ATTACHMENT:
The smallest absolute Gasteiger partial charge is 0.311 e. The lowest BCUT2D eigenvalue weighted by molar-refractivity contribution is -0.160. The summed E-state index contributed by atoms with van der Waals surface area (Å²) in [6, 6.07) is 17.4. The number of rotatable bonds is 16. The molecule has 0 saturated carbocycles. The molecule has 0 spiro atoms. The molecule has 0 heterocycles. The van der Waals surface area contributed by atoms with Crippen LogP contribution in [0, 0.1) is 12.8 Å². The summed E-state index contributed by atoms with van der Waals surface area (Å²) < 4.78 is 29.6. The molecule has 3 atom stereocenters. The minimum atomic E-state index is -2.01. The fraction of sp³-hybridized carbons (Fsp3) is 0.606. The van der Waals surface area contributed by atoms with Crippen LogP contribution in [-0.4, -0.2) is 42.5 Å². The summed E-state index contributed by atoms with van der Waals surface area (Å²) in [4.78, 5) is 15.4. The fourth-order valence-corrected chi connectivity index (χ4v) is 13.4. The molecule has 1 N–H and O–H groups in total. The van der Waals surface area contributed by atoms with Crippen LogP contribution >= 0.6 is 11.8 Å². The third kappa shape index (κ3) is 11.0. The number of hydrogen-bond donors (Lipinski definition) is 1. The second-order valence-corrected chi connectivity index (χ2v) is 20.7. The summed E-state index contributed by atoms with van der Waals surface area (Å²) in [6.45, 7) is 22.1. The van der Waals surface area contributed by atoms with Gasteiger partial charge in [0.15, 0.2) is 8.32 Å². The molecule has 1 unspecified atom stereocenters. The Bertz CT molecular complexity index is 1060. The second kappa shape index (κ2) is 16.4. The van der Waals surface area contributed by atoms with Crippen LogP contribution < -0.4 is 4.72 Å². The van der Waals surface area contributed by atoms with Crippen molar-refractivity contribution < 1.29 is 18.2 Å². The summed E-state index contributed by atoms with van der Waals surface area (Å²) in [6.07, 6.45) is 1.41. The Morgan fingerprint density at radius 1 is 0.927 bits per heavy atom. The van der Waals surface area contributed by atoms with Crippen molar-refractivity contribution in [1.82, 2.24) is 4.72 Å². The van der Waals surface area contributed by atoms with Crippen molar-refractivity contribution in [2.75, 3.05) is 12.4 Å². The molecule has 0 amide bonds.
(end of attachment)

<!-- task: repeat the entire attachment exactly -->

The smallest absolute Gasteiger partial charge is 0.311 e. The lowest BCUT2D eigenvalue weighted by molar-refractivity contribution is -0.160. The summed E-state index contributed by atoms with van der Waals surface area (Å²) in [6, 6.07) is 17.4. The number of rotatable bonds is 16. The molecule has 0 saturated carbocycles. The molecule has 0 spiro atoms. The molecule has 0 heterocycles. The van der Waals surface area contributed by atoms with Crippen LogP contribution in [0, 0.1) is 12.8 Å². The summed E-state index contributed by atoms with van der Waals surface area (Å²) < 4.78 is 29.6. The molecule has 3 atom stereocenters. The minimum atomic E-state index is -2.01. The fraction of sp³-hybridized carbons (Fsp3) is 0.606. The van der Waals surface area contributed by atoms with Crippen LogP contribution in [-0.4, -0.2) is 42.5 Å². The summed E-state index contributed by atoms with van der Waals surface area (Å²) in [4.78, 5) is 15.4. The fourth-order valence-corrected chi connectivity index (χ4v) is 13.4. The molecule has 1 N–H and O–H groups in total. The van der Waals surface area contributed by atoms with Crippen LogP contribution >= 0.6 is 11.8 Å². The third kappa shape index (κ3) is 11.0. The number of hydrogen-bond donors (Lipinski definition) is 1. The second-order valence-corrected chi connectivity index (χ2v) is 20.7. The summed E-state index contributed by atoms with van der Waals surface area (Å²) in [6.45, 7) is 22.1. The van der Waals surface area contributed by atoms with Gasteiger partial charge in [0.15, 0.2) is 8.32 Å². The molecule has 1 unspecified atom stereocenters. The Bertz CT molecular complexity index is 1060. The second kappa shape index (κ2) is 16.4. The van der Waals surface area contributed by atoms with Crippen LogP contribution < -0.4 is 4.72 Å². The van der Waals surface area contributed by atoms with Crippen molar-refractivity contribution < 1.29 is 18.2 Å². The summed E-state index contributed by atoms with van der Waals surface area (Å²) in [6.07, 6.45) is 1.41. The Morgan fingerprint density at radius 1 is 0.927 bits per heavy atom. The van der Waals surface area contributed by atoms with Crippen molar-refractivity contribution in [1.82, 2.24) is 4.72 Å². The van der Waals surface area contributed by atoms with Crippen molar-refractivity contribution in [2.75, 3.05) is 12.4 Å². The molecule has 0 amide bonds.